The term ‘power’ is one that is often thrown around the media world and is placed upon many controversial debates around political, social and economic matters. Before the theoretical side of the ‘power in the media’ can be deconstructed and assessed, it is important to first look at what the simple definition of the word ‘power’ is (according to Google):
“1. the ability or capacity to do something or act in a particular way.”
“2. the capacity or ability to direct or influence the behaviour of others or the course of events.”
These two definitions go more or less hand in hand with each other. The ability for an individual to act autonomously as an individual in society is often a facade or institution that has been created and is controlled by the people in ‘power’; the ones who can directly influence our behaviour. This is a fascinating concept as you only start to realise how much control we are placed under throughout our every day lives when you begin to deconstruct the very fabric of our society and hierarchical system; through discourse between the class system, our political make-up, and capitalist culture.
However, looking at our hierarchical system further, the government is voted into power and held accountable by the general public; a collection of individuals. This ability grants the general public with an enormous and remarkable amount of power. Despite this, decisions such as this only come about by a very large majority of people united behind a certain cause, and are ineffective if individuals are scattered or dispersed. This is why revolutions, strikes and demonstrations can be so profound in that they are upheld by a significant amount of individuals in one place, thus providing a much stronger voice to their argument or line of reasoning. These events are usually orchestrated in order to overthrow, dismiss or challenge a particular discourse or institution.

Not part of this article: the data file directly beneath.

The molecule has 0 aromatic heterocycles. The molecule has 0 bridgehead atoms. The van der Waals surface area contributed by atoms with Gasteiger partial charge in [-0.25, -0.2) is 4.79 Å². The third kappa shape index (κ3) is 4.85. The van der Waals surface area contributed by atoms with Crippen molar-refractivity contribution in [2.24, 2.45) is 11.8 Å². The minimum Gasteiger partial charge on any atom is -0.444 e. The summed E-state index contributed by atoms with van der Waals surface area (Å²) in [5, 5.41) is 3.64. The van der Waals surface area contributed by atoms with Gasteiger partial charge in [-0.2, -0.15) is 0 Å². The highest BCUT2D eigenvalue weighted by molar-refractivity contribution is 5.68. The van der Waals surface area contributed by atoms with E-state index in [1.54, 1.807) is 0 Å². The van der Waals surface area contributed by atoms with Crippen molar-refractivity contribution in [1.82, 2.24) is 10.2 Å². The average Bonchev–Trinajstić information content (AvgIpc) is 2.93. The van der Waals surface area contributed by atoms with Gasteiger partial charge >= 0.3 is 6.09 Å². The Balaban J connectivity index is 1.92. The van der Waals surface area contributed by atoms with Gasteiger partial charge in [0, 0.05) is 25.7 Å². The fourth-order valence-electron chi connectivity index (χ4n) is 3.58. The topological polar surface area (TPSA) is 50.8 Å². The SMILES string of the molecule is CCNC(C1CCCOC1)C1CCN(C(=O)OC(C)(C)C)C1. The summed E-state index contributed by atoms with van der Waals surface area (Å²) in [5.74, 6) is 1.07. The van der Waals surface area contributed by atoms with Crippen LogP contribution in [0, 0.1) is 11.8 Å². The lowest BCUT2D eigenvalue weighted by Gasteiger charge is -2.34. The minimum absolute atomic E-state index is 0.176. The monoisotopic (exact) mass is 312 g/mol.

Dominant discourse can come in a number of different forms. An example of this discourse is through rules and regulations that are enforced upon us from birth by parents. These guidelines mould and shape us into who we are for the rest of our lives; whether it be from manners, ways to dress, schools to attend, food to eat etc. Dominant discourse can also come from those higher up in ‘power’ such as the government who implement many rules on how we have to live that influence us on a daily basis. As individuals, we have the choice and autonomy to decide whether we wish to forever follow these discourses and be one among many in life, or choose to be an individual with our own mind and way of life.
In terms of a power artefact to create, this concept of a society based around dominant discourse would be an interesting area to explore, and the significant hardships and challenges we have placed upon us surrounding living a life we want to against living a life we are expected to.
Google (2013) Power [online] available from: www.google.co.uk/#q=power+meaning [09 October 2013].
Unknown. n.d. ‘He-Man I have the power wallpaper’. [image online] available from: http://www.jobnimbus.com/wp-content/uploads/2013/10/tumblr_m336glqeNC1r04pibo1_500.jpg %5B09 Oct 2013].